Aligning your strategies with NSW Government priorities can add value to your projects. What can we learn about the recent changes to cabinet?
Feedback is an essential part of our learning process and a key ingredient to acting innovatively. And usually, it’s the reason we engage people during a project – to find out what they think and incorporate those views into the development of your project. It’s also why we talk about our work to our peers – to get advice and test viability.
But sometimes engagement is used as a “tick a box” along a project timeline with no real thought to how to meaningfully use that information. And sometimes our workplace doesn’t give you a chance to get feedback as you develop a product or service.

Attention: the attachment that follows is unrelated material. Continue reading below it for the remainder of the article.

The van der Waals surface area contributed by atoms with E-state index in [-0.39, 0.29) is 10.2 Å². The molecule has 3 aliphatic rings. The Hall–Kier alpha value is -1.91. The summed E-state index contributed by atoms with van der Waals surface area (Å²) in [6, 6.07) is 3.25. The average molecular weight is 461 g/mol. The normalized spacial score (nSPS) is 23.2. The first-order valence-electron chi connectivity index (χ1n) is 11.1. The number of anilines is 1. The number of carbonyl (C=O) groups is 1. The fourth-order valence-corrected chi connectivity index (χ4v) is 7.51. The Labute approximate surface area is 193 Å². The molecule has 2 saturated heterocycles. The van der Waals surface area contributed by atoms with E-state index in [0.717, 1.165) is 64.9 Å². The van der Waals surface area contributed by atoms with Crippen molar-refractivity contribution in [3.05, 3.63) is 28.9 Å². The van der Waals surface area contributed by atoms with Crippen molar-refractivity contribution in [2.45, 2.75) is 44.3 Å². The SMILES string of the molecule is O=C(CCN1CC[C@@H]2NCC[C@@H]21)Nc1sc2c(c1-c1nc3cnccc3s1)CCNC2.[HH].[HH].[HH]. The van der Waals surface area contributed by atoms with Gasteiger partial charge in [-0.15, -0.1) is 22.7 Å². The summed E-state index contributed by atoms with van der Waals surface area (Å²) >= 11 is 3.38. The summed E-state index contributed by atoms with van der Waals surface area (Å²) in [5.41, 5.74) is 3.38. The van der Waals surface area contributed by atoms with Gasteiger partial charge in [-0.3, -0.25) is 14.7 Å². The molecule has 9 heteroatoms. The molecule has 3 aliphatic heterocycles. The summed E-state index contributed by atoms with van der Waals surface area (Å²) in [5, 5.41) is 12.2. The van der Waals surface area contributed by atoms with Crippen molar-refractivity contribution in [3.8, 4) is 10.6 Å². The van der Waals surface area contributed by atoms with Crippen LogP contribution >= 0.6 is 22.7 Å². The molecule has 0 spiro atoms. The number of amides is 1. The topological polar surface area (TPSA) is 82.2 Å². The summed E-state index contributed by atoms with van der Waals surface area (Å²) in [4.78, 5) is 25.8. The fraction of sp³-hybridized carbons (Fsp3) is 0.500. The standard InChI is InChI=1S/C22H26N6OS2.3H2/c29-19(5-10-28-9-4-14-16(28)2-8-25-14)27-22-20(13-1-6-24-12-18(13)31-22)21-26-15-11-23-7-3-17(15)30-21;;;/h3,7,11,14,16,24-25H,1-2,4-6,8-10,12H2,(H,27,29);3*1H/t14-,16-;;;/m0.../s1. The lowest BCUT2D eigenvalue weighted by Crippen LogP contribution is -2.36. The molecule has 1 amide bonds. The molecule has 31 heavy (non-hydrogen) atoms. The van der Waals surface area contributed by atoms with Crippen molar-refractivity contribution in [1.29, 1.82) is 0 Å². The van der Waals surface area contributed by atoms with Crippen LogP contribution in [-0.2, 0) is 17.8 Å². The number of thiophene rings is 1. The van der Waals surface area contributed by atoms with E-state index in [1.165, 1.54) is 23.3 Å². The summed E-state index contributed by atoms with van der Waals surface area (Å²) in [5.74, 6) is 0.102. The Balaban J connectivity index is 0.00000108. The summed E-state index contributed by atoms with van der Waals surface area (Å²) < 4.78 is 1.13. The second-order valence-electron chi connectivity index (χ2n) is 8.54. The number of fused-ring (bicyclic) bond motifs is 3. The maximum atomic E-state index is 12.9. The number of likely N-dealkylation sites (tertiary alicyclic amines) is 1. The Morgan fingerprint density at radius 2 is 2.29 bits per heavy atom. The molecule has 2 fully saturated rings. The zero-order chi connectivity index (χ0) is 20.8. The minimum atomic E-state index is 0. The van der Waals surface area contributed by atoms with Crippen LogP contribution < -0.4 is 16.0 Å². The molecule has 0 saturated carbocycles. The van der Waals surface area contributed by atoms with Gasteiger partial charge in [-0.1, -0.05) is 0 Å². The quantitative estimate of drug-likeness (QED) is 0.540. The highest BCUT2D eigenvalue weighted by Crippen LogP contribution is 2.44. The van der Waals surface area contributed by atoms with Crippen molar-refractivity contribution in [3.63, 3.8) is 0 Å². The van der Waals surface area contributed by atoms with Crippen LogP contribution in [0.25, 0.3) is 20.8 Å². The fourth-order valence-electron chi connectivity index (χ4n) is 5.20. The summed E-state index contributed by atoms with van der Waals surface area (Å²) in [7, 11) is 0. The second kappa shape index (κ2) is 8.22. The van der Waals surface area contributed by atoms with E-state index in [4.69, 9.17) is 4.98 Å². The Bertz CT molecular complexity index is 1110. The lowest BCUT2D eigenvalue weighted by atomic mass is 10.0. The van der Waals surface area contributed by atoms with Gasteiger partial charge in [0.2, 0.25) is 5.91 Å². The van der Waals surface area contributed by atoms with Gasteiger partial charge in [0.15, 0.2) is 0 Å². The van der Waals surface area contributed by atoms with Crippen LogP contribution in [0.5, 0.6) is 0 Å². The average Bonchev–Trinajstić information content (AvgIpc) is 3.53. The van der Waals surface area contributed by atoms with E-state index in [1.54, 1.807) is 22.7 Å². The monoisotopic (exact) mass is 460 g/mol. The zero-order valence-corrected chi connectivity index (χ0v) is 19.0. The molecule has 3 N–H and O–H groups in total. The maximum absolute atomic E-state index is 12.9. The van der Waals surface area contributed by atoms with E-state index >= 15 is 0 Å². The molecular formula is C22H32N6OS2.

This is an opportunity missed. So, here are two techniques you might like to consider to enhance the use of feedback in your project development:
Using feedback is something teachers are very familiar with and there is a lot of research about how to do it to maximise effectiveness too. John Hattie has been studying this topic for over a decade and found that feedback is essential when we want to improve practice and attain high professional standards.
Hattie has identified three effective feedback modes to improve learning:
Framing our feedback in this way provides a structure to close the gap between our goals in a project and how we might achieve them.
Another great method is a feedback capture grid. This provides a real time structure to sort feedback you are receiving into four quadrants:
This is a great tool to immediately start to synthesize the feedback you are receiving that you can then action, particularly if you are testing a product or new service.
How do you use feedback to inform your work?